To new beginnings: Animal shelter recovering from rocky start
After receiving numerous complaints about the operations at the Brewton Animal Shelter, Mayor Yank Lovelace, Councilman Fred Barton and The Brewton Standard conducted a surprise inspection last week, which showed no obvious issues.
Shelter manager Robbie Crenshaw was on site and led the tour.
In July, the Humane Society of Escambia County announced it would close the shelter’s doors after the City of Brewton opted to perform its own animal control services. That move reduced the shelter’s funding by more than $65,000 annually, and when the county could not meet the shortfall, the decision was made to stop operations on Aug. 31.
In the following months, both the newspaper and the city council received complaints – some from former Humane Society staff and others from residents – alleging animal mistreatment, poor housing conditions and incomplete record keeping.
Wednesday, Lovelace invited the newspaper to a surprise inspection to address those complaints.
“We figured the best way to address things was to go see it for ourselves,” Lovelace said. “And what we found was that things are operating as smoothly as they can with the resources in place.”
Statistics provided by the shelter showed 187 animals – cats, dogs and one donkey – were collected countywide processed through the shelter between October and January. Of those, 99 were euthanized and 36 were adopted.
On that Wednesday, at least two families were on site examining the animals.
“I am so hoping we get a dog,” said Brandon Burkett of Flomaton. Burkett, with his mother, aunt and other family members, traveled to Brewton solely to look for animals.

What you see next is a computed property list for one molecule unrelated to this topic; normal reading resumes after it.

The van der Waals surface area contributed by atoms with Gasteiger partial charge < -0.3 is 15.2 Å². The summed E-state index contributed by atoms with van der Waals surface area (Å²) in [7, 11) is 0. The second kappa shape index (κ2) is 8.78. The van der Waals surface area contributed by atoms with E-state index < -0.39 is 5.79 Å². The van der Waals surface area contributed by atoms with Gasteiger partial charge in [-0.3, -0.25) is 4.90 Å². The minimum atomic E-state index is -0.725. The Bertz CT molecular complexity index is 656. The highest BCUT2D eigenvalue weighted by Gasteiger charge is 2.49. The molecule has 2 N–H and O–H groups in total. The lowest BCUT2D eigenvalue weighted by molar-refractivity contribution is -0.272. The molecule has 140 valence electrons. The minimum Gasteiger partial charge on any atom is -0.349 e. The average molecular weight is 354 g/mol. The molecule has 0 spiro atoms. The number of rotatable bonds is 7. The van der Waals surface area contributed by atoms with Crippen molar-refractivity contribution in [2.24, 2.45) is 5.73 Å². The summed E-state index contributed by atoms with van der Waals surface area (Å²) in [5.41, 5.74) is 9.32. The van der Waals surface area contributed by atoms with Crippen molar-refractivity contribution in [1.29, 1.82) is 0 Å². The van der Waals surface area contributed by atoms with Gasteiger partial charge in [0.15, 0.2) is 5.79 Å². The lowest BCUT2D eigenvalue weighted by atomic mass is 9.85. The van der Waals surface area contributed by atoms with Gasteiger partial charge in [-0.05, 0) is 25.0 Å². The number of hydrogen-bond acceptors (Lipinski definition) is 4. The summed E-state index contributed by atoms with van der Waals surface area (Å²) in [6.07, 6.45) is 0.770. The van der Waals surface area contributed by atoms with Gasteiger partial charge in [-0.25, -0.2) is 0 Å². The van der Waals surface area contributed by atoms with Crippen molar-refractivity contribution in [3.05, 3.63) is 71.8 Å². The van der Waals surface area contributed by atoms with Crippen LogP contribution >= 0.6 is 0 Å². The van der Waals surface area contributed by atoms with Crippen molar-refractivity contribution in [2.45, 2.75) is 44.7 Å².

Each of the 10 dogs in the main shelter area had full food and water bowls, as well as blankets to ward off the cold. In the “nursery area,” a mother dog had given birth to five puppies only days before. The areas were clean and smelled clean.
“There’s been a lot of talk that this is just a kill shelter,” Crenshaw said. “It’s not. We don’t like to put animals down, but we can’t keep every one we rescue. Usually we wait between 10 and 15 days before they’re put down. The purebred dogs we keep even longer.”
Crenshaw and his assistant take turns collecting animals throughout the county and staffing the shelter. The facility is open to the public Monday through Friday from 7 a.m. until 4 p.m.
“We are here every day,” Crenshaw said. “The only time we’re not is when both of us have to go to Wal-Mart to pick up food donations. On the weekend, we alternate, but the animals are fed and watered and the facility cared for.
“But the fact of it is this – we’re animal control,” he said. “We don’t like to put animals down, but we can’t keep them here forever.”
There is a $40 adoption fee at the shelter, and to drop-off, surrender or reclaim an animal there is a $30 fee.